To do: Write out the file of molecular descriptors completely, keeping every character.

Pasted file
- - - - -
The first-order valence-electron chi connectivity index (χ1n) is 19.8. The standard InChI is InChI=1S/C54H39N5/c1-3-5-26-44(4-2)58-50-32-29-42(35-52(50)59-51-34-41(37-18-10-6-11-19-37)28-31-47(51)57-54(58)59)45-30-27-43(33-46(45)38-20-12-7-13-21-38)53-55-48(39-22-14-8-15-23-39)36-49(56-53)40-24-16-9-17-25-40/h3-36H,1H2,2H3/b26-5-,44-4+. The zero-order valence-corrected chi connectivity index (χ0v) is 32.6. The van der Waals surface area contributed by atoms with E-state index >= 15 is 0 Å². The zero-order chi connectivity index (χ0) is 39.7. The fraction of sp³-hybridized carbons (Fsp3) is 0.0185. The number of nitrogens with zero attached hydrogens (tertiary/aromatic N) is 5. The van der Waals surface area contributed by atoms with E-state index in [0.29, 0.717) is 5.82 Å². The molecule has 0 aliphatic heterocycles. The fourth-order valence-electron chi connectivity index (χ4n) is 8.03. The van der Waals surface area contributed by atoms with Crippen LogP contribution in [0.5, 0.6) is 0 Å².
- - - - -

The first-order valence-electron chi connectivity index (χ1n) is 19.8. The standard InChI is InChI=1S/C54H39N5/c1-3-5-26-44(4-2)58-50-32-29-42(35-52(50)59-51-34-41(37-18-10-6-11-19-37)28-31-47(51)57-54(58)59)45-30-27-43(33-46(45)38-20-12-7-13-21-38)53-55-48(39-22-14-8-15-23-39)36-49(56-53)40-24-16-9-17-25-40/h3-36H,1H2,2H3/b26-5-,44-4+. The zero-order valence-corrected chi connectivity index (χ0v) is 32.6. The van der Waals surface area contributed by atoms with E-state index >= 15 is 0 Å². The zero-order chi connectivity index (χ0) is 39.7. The fraction of sp³-hybridized carbons (Fsp3) is 0.0185. The number of nitrogens with zero attached hydrogens (tertiary/aromatic N) is 5. The van der Waals surface area contributed by atoms with E-state index in [0.29, 0.717) is 5.82 Å². The molecule has 0 aliphatic heterocycles. The fourth-order valence-electron chi connectivity index (χ4n) is 8.03. The van der Waals surface area contributed by atoms with Crippen LogP contribution in [0.5, 0.6) is 0 Å².